There is yet another new cafe that recently opened in the Grand/Lakeshore neighborhood of Oakland, and this one is not only worth a visit but a return trip, too. The first thing I heard about Joseph Dunbar's Kitchen 388 was that they were doing housemade pop-tarts, and since I do them for my business Marge, I had many friends writing me to go and check it out. Scope out the competition, so to speak. Then I heard they serve Four Barrel coffee, and I'm a big fan of Four Barrel and have a hard time finding it in the East Bay. Do note that they serve drip coffee and cafe au laits, but currently aren't doing espresso drinks. So if you have your heart set on a foamy latte, you'll have to keep traveling up the street.
Upon walking into Kitchen 388, you may feel like you're in your favorite college cafe. The interior is a little-bit-sterile with bright art on the walls. They've tried improving the ambiance by adding Strauss bottles filled with flowers and a nice bar for cream and sugar, but it still feels dated. But that's about where my criticism ends. The folks are warm and gracious and seem genuinely happy to be working there. The food is affordable and truly delicious. The menu isn't necessarily revolutionary or anything that you won't find at another great local cafe, but they're doing it really well.
For breakfast, we ordered the Baked Eggs, Salmon Tartine, and the Banana Nutella Pop-Tart. I'm not quite sure where you can go in town and get a lovely breakfast for $5.95 -- a few bucks more for a coffee. This was a delightful surprise. The Baked Eggs were simple but tasty with a little basil on top and ripe summer tomatoes on the side. The Salmon Tartine was fantastic -- I'll be back for this. Really great bread, a generous portion of salmon, a dollop of cream cheese, juicy tomatoes, onions and capers: hearty and delicious. And the pop-tarts that everyone's been talking about. What's the verdict?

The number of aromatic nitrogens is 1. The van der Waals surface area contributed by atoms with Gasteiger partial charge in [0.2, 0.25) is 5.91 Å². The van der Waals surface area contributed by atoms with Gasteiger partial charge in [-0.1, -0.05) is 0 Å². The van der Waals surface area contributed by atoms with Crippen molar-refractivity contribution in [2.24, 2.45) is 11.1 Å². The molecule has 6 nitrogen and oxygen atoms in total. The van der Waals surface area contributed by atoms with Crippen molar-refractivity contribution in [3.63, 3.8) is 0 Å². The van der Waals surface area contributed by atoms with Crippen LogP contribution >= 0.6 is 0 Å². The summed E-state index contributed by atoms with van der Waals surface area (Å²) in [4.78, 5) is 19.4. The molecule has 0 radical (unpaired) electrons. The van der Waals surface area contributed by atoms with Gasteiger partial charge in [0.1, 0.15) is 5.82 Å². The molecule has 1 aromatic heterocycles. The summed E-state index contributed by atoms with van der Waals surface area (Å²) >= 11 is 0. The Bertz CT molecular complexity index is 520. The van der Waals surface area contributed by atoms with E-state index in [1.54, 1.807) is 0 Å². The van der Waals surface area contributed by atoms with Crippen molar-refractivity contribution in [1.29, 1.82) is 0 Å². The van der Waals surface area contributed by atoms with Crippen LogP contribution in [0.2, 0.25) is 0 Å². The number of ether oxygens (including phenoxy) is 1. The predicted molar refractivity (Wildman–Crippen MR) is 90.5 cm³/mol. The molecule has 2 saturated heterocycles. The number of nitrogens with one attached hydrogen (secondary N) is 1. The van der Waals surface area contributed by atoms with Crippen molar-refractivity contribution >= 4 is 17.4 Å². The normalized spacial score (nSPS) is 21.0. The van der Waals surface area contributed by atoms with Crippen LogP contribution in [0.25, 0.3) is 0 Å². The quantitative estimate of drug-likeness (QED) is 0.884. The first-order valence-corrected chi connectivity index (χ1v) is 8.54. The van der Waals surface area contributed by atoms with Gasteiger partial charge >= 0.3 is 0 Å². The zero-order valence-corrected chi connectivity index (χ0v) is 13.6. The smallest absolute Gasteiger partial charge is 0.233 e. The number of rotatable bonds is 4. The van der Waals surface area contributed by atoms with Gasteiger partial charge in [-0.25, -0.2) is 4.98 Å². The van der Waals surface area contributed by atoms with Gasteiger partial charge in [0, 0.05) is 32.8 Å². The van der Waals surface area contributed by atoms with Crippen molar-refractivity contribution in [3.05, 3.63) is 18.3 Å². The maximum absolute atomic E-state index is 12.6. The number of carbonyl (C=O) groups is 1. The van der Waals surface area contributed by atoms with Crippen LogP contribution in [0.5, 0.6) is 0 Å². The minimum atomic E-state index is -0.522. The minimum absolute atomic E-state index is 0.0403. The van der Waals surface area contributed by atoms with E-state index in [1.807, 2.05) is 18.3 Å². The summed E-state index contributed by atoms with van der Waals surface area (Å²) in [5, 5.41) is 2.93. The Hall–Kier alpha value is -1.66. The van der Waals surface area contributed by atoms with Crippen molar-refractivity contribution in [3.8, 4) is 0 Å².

They were good. I must say. The pastry is more soft than flaky but the amount of filling is perfect: they don't come off as too spare or too gloppy. I chatted with the pastry chef, Alicia Toyooka, and she explained that they're having a tough time keeping up with demand. She's currently doing three varieties: a strawberry/rhubarb, a pecan, and the banana nutella. Everything is housemade and seasonal, so when strawberries and rhubarb are out of season she'll start to look towards pears and apples for inspiration. Alicia noted that they don't have much in the way of large-scale bakery equipment at Kitchen 388 so she's literally been doing every batch of dough the old-fashioned way: no mixer, cutting the butter into the flour by hand each morning. I respect this. While her decision's born from necessity and lack of space/equipment, I choose to do my pie dough this way because I really do think you can tell a difference. And this is evident in Alicia's pastry, too.
While we didn't have lunch, they offer a nice selection of salads and sandwiches and other small sweets (slices of apple cake and cookies). They also sell housemade jams and pounds of Four Barrel coffee to take home. As far as what's in the cards next, it looks like extended hours and possibly some exciting evening pop-up dinners and other events. Kitchen 388 is currently open from 8-4 but they're revisiting this and want to get a feel for the neighborhood before they decide what they best move will be here. As for pop-up dinners, it sounds like this is a preliminary idea, but Oakland could use a little after-hours food buzz; bring it on, Kitchen 388. We're waiting.